Ploughing matches have been held in Scotland since the late eighteenth century. One of the earliest matches was held in Alloa in 1784. The Highland and Agricultural Society of Scotland gave early encouragement to matches – and still does – through the awarding of premiums to ploughmen. The first ploughing match at which the Society gave awards to was held on 7 November 1801 on the Hoddam estate.
Ploughing matches played an important role in developing the skill and technique of ploughing, encouraged a competitive spirit among ploughmen (and plough women), and also stimulated improvements in plough design. Some plough makers had their own range of competition ploughs: in the mid 1850s Gray & Co, Uddingston, boasted of the awards gained by its competition ploughs.
Henry Stephens, the celebrated agricultural writer, wrote on ploughing matches in 1889. He provides a number of insights into them:
“Ploughing matches – Although differences of opinion exist as to the usefulness of ploughing-matches, it can hardly be doubted that since their institution the skill of our ploughmen has risen considerably; not but that individual ploughmen could have been found before as dexterous as any of the present day. This improvement is not to be ascribed to the institution of ploughing-matches alone, for, no doubt, superior construction of implements, a better kept, better matched, superior race of horses, and superior judgement and taste in field labour in the farmer himself, have been potent elements in influencing the handicraft of ploughmen. …
How ploughing matches are conducted – Ploughing-matches are generally very fairly conducted in Scotland. They usually take place on lea ground, the ploughing of which is considered the best test of a ploughman’s skill, though drilling is perhaps quite as difficult of correct execution. The best part of the field is selected for the purpose, and the same extent of ground is allotted to each competitor. A peg, bearing a number, is fixed in the ground at the end of each lot, which are as many as ploughs entered in competition. Numbers on slips of paper corresponding to those on the pegs, are drawn by the competing ploughmen, who take the lots as drawn. Ample time is allowed to finish the ploughing of each lot. Although quickness of time in executing the same extent of work is not to be compared to excellency of execution, it should enter as an element in deciding the question of skill; but this it seldom does at ploughing-matches. Each competitor is obliged to “feer” his own lot, assort and guide his own horses and trim his plough-irons, without assistance.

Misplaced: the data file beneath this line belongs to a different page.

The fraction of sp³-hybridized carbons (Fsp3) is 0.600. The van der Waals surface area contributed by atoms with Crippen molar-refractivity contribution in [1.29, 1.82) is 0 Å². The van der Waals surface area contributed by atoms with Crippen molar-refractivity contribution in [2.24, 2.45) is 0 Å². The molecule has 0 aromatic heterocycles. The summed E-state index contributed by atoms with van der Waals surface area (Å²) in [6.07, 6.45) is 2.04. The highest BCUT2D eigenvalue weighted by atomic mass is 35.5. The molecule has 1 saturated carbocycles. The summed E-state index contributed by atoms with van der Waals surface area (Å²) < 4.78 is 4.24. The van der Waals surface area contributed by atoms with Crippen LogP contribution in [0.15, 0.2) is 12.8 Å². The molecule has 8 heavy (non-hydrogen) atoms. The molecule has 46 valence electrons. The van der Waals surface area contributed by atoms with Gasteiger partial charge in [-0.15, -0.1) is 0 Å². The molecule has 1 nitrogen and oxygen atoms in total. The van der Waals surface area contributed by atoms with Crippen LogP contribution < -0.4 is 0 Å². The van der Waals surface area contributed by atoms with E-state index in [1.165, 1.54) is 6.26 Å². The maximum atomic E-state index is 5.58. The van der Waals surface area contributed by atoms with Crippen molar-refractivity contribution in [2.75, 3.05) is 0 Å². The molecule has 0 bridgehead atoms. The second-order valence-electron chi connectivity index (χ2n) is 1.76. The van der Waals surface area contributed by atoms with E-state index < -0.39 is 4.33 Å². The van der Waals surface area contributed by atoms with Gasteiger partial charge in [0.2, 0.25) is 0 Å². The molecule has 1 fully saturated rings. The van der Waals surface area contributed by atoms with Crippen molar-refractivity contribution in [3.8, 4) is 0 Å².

Judges at ploughing matches – The judges are brought from a distance, so that they can have no personal interest in the exhibition, and in some cases have been requested to inspect the ground after all the ploughs have been removed, having been kept away from the scene during the time the ploughs were engaged. This appears to be an objectionable part of the arrangements, which is made on the plea that, were the judges to see the ploughs at work, some particular ones might be recognised by them as belonging to friends, and their minds might thereby be biased in their favour. Such a plea is a poor compliment to the integrity of a judge; and any farmer who accepts that responsible and honoured office, that would allow himself to be influenced by so pitiful consideration, would deserve not only to be objected to on every such occasion, but banished out of society. One consequence of the exaction of this rule is, loss of patience by the spectators, while the judges are occupying no more than the necessary time for deciding the ploughing of, it may be, a large extent of ground. The judges ought to be present all the time of the competition, when they could leisurely, calmly, and minutely ascertain the position and depth of the furrow-slices, and mature their thoughts on points which might modify first impressions. Inspection of the finished surface cannot furnish information whether the land has in all respects been correctly ploughed, which can only be obtained by comparing the soles of the furrows while the land is being ploughed. There is something to be gained in observing the manner in which the ploughman guides his horses in making the best work in the shortest time.”
Some aspects of the ploughing match have changed, while others have remained the same.
Source: Henry Stephens, The book of the Farm, division 1, Edinburgh, 1889, pp. 104-105.
The photographs were taken at the Scottish Ploughing Championships, 2014.
© 2016 Heather Holmes